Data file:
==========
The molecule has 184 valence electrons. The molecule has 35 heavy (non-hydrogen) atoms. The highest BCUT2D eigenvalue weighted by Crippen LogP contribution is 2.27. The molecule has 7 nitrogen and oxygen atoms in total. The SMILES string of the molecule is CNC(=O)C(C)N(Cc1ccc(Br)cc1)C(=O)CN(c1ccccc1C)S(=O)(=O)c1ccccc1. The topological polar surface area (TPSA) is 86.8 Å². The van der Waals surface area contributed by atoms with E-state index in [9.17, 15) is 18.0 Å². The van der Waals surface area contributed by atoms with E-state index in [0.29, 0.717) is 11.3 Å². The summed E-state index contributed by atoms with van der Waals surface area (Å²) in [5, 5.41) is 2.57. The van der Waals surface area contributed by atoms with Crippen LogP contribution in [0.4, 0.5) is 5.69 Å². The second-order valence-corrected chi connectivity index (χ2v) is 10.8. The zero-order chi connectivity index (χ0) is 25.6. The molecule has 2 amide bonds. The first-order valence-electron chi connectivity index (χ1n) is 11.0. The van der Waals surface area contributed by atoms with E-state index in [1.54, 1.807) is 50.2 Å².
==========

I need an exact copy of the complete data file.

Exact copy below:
The molecule has 184 valence electrons. The molecule has 35 heavy (non-hydrogen) atoms. The highest BCUT2D eigenvalue weighted by Crippen LogP contribution is 2.27. The molecule has 7 nitrogen and oxygen atoms in total. The SMILES string of the molecule is CNC(=O)C(C)N(Cc1ccc(Br)cc1)C(=O)CN(c1ccccc1C)S(=O)(=O)c1ccccc1. The topological polar surface area (TPSA) is 86.8 Å². The van der Waals surface area contributed by atoms with E-state index in [9.17, 15) is 18.0 Å². The van der Waals surface area contributed by atoms with E-state index in [0.29, 0.717) is 11.3 Å². The summed E-state index contributed by atoms with van der Waals surface area (Å²) in [5, 5.41) is 2.57. The van der Waals surface area contributed by atoms with Crippen LogP contribution in [0.4, 0.5) is 5.69 Å². The second-order valence-corrected chi connectivity index (χ2v) is 10.8. The zero-order chi connectivity index (χ0) is 25.6. The molecule has 2 amide bonds. The first-order valence-electron chi connectivity index (χ1n) is 11.0. The van der Waals surface area contributed by atoms with E-state index in [1.54, 1.807) is 50.2 Å².